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Leading the charge to net-zero

Overview

The race to net-zero is gaining momentum with the major players in the grocery sector taking significant strides towards sustainability. Case in point, supermarket chain Sainsbury’s recently pledged to meet Science Based Target initiatives (SBTi) validated goals. This commitment includes reducing greenhouse gas (GHG) emissions by 68% and achieving a net-zero target by 2035.

This ambitious move sets powerful precedent, urging food and beverage (F&B) companies to align with these important environmental objectives, or risk being left behind. This isn’t an isolated effort either. Supermarket chains like Tesco and Sainsbury’s signify a growing trend of major retailers adopting a proactive stance on environmental responsibility.

Sainsbury’s commitment to sustainability is expected to trigger a domino effect as the retailer assesses its procurement processes to favour sustainable partners throughout its supply chain. By aligning with these net-zero targets, F&B businesses become valuable partners to grocery giants and others following their footsteps, unlocking new growth opportunities.

Understanding retailers’ priorities

Building successful alliances with supermarket giants requires food and beverage companies to understand their priorities, building a mutually beneficial relationship, not exclusion. Three primary goals remain crucial for retailers:

  1. Profitability
  2. Consumer demands
  3. Operational efficiency

By aligning with these objectives, F&B companies directly address consumer demands. When they understand retailer priorities and offer mutually beneficial solutions, they unlock the door to successful and sustainable partnerships within the grocery trade.

Transitioning to sustainability – starting small

Significant progress can be made towards sustainability when F&B companies move from merely “considering” to fully adopting a transparency-driven mindset. This involves being forthright about practices, such as publishing sustainability reports where possible, and clearly defining sourcing strategies.

Companies can start by evaluating existing practices, identifying areas with the most significant environmental impact, such as energy consumption or waste production. It’s important to note that while extensive data tracking might not be possible for all at first, basic estimations can be beneficial. Businesses can focus on easy-to-implement changes where simple improvements can make a substantial impact. Actions, such as shifting to energy-efficient LED lighting, implementing clear initiatives on reducing the use of plastics, or exploring local sourcing options to minimise transportation emissions are all steps businesses can take in the right direction.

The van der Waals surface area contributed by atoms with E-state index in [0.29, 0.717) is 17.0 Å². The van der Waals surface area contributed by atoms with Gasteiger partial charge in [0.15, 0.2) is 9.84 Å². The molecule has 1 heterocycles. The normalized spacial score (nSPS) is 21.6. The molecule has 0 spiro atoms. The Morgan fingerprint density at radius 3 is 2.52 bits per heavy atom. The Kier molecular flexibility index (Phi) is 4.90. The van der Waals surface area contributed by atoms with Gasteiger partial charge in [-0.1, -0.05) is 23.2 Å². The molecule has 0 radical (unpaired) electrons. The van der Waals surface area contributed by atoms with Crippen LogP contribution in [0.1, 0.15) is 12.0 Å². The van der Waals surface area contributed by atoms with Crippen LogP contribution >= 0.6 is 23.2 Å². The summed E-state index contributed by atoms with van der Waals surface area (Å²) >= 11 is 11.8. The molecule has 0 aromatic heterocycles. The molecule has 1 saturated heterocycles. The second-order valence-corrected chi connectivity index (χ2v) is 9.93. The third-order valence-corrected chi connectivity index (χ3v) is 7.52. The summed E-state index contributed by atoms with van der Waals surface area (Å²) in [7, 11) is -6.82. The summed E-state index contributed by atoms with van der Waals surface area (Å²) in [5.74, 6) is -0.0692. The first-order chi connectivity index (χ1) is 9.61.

Key stakeholders and business decision-makers will appreciate concerted efforts, even on a smaller scale.

Food and beverage companies should aim to be transparent and communicate their sustainability initiatives openly across social media channels, websites, or even product packaging labels. Danish dairy company Arla is a prime example of a company that executes this well. They have clearly demonstrated their sustainability efforts and can serve as an inspiration for companies improving their unique approach

Beyond the environment: Embracing double materiality

Planet iconWhile environmental impact is a critical component of sustainability, progressive F&B players should embrace “double materiality”. This concept goes beyond traditional sustainability metrics by acknowledging the dual impact a business has on the world from both environmental and social perspectives.

The double materiality framework helps companies understand the reciprocal relationship between businesses and the environment. It aids them in assessing how factors, such as climate change, water shortages, or resource depletion could affect their supply chains, increase costs, and impact the availability of key ingredients. Conversely, it allows them to see how their operations impact the environment and communities.

The concept of double materiality may seem daunting for smaller F&B companies with limited resources, especially considering its origin in the European Union’s Corporate Sustainability Reporting Directive (CSRD) which initially focuses on larger businesses. However, double materiality offers an accessible framework for smaller businesses, and even small steps towards adopting this approach can yield significant benefits.

Start by identifying processes and operations with maximum environmental and social impact, and where the company can make the most genuine change. This includes areas, like sourcing practices (such as fair trade certifications for key ingredients) or labour practices (think fair wages and safer working conditions).

Cultivating strong partnerships

Sainsbury’s commitment to net-zero is another wake-up call for the wider industry to take proactive steps towards their sustainability efforts. In doing so, food and beverage companies can move from just mere suppliers to strategic partners to grocery giants on the net-zero journey, riding the wave of change.

Moving beyond supplier status requires pre-emptive relationship building. Smaller F&B companies can leverage their agility by focusing on local stores and chains to identify areas where products or practices can genuinely complement their objectives.

Successful partnerships thrive on mutually beneficial relationships, allowing grocery stores to connect with suppliers who share their sustainability goals, while smaller F&B companies expand or secure a broad and discerning customer base and potential for growth. Embracing sustainability not only fosters growth but also contributes to a more sustainable future for the entire grocery ecosystem, securing long-term success and a healthier planet for generations to come.


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